As well as equipping staff with the skills needed to support each other through MHFA, SCAS has also focused on delivering a better service to patients by putting staff through Mental Health Champions in Telephone Triage training. The focus of this programme is to equip staff with the tools to be able to respond to those with mental health issues in a skilled, compassionate and non-judgemental way.
Here’s what a few SCAS staff had to say about the experience:
“Having completed the course I now feel more confident in helping patients that are going through a crisis. I’m hoping they’ll feel better supported and know we’re here to help them.”
“The facilitator was exceptional. Clearly very knowledgeable, engaging and clearly had a passion for the subject matter. I thoroughly enjoyed the course and have not stopped talking about it since.”
Compassion in the workplace
SCAS has also rolled out an innovative Compassion@Work Course which focuses on managing teams with compassion and high levels of emotional intelligence, in order to start creating the conditions for a highly engaged and loyal workforce. The next stage is for SCAS to work with Red Lotus Consulting in piloting Compassion@Work Circles. This involves groups of staff coming together to reflect in a structured and consistent way, on challenging client interactions. The aim is to offer a safe, skilfully facilitated environment in which to share stories and offer emotional/practical support to one another. This approach is based on the premise that allowing staff to articulate difficult situations using a structured method can help them grow and move on rather than developing ‘compassion fatigue’.
Feedback for Red Lotus Consulting
Debbie Diffey, Clinical Assurance & Training Manager who has been instrumental in developing SCAS’ wellbeing approach says: “It can be really difficult to get good student engagement and facilitator expertise when delivering mental health sessions. I am really pleased to be working with Claire and her team who have delivered engaging and innovative sessions. I am delighted with the staff feedback from those who have already attended training and the enthusiasm they have shown. I look forward to working with the Red Lotus team this year on the Compassion@Work Circles and hope this will assist us in maintaining and supporting the workforce. I really hope we can continue to offer more staff the Mental Health Champions Training this year that has been so enthusiastically received.”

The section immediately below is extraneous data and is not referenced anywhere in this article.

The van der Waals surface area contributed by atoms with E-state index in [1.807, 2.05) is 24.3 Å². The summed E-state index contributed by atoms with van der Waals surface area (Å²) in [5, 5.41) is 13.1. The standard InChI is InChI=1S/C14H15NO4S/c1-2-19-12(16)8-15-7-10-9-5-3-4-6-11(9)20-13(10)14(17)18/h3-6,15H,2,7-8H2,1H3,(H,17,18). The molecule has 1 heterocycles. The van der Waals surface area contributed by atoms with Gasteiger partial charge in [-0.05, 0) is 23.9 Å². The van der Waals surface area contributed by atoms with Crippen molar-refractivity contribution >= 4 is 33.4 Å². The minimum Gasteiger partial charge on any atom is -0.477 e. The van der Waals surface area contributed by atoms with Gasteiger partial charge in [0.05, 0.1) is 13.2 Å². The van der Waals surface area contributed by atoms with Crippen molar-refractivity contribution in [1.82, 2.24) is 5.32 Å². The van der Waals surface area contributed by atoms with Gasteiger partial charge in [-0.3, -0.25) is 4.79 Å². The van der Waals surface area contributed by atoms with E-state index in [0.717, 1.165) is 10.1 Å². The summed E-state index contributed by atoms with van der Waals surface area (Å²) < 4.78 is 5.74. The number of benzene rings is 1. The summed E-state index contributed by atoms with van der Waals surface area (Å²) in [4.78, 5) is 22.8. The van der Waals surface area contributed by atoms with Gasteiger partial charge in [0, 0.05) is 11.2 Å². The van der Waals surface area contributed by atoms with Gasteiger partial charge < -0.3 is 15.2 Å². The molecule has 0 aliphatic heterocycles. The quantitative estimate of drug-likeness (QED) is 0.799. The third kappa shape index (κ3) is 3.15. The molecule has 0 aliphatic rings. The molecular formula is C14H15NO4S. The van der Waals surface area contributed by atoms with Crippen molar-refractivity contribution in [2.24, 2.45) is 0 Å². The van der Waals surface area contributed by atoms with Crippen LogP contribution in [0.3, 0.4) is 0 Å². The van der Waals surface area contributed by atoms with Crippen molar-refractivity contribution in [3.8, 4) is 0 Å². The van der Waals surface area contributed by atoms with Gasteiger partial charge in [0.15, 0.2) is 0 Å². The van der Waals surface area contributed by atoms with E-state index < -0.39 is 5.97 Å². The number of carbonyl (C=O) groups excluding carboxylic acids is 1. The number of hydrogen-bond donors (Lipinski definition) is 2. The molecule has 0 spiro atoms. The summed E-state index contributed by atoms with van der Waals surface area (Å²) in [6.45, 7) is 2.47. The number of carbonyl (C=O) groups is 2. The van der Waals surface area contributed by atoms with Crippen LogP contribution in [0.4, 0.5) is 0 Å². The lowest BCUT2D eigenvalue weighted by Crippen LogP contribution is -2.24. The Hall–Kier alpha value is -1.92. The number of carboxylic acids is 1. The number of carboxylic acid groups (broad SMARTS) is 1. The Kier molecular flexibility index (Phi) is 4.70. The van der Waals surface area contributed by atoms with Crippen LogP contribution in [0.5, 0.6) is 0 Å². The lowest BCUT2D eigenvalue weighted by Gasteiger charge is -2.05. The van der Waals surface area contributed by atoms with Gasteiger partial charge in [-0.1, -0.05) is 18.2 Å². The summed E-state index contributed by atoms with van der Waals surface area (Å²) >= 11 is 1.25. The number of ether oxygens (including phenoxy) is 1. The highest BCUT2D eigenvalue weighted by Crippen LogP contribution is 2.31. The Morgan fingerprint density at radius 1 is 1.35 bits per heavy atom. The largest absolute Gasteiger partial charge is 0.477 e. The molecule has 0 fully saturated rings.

The tide is turning in relation to mental health. The more confident and skilled we become in having conversations about emotional wellbeing, the less people will suffer in silence. To receive your free ebook on ‘5 Tips for starting a conversation about mental health’ click here. If you’d like to find out more about training or consultancy services for your workplace, contact us at: firstname.lastname@example.org
We'd love to hear your comments and to hear what your workplace is doing in relation to wellbeing and mental health, so don't be shy and put your comments below! And we'd also LOVE you to share this through your social media channels! Together we can make the workplace a happier place, where people THRIVE instead of just survive!